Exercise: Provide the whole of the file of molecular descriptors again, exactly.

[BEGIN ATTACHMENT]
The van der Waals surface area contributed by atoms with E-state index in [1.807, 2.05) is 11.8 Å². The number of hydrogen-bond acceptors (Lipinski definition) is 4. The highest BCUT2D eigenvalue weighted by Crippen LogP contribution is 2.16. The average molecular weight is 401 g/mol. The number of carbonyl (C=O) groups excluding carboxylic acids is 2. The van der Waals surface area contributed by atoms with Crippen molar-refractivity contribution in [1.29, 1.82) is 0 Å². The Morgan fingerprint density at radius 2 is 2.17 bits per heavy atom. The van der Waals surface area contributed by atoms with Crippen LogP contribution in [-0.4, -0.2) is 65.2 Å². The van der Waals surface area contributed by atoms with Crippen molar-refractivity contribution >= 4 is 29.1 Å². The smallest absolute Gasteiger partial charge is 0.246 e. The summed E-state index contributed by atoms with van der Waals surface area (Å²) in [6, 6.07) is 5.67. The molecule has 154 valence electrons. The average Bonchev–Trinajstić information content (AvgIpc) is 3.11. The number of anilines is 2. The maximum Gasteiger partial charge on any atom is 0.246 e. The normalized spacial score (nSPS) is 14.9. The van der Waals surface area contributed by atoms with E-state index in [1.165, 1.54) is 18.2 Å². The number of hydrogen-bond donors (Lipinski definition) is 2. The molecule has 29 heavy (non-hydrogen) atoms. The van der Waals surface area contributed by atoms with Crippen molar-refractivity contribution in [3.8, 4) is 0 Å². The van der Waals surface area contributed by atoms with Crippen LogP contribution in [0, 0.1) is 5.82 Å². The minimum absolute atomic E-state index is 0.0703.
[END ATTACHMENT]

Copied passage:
The van der Waals surface area contributed by atoms with E-state index in [1.807, 2.05) is 11.8 Å². The number of hydrogen-bond acceptors (Lipinski definition) is 4. The highest BCUT2D eigenvalue weighted by Crippen LogP contribution is 2.16. The average molecular weight is 401 g/mol. The number of carbonyl (C=O) groups excluding carboxylic acids is 2. The van der Waals surface area contributed by atoms with Crippen molar-refractivity contribution in [1.29, 1.82) is 0 Å². The Morgan fingerprint density at radius 2 is 2.17 bits per heavy atom. The van der Waals surface area contributed by atoms with Crippen LogP contribution in [-0.4, -0.2) is 65.2 Å². The van der Waals surface area contributed by atoms with Crippen molar-refractivity contribution >= 4 is 29.1 Å². The smallest absolute Gasteiger partial charge is 0.246 e. The summed E-state index contributed by atoms with van der Waals surface area (Å²) in [6, 6.07) is 5.67. The molecule has 154 valence electrons. The average Bonchev–Trinajstić information content (AvgIpc) is 3.11. The number of anilines is 2. The maximum Gasteiger partial charge on any atom is 0.246 e. The normalized spacial score (nSPS) is 14.9. The van der Waals surface area contributed by atoms with E-state index in [1.165, 1.54) is 18.2 Å². The number of hydrogen-bond donors (Lipinski definition) is 2. The molecule has 29 heavy (non-hydrogen) atoms. The van der Waals surface area contributed by atoms with Crippen molar-refractivity contribution in [3.8, 4) is 0 Å². The van der Waals surface area contributed by atoms with Crippen LogP contribution in [0, 0.1) is 5.82 Å². The minimum absolute atomic E-state index is 0.0703.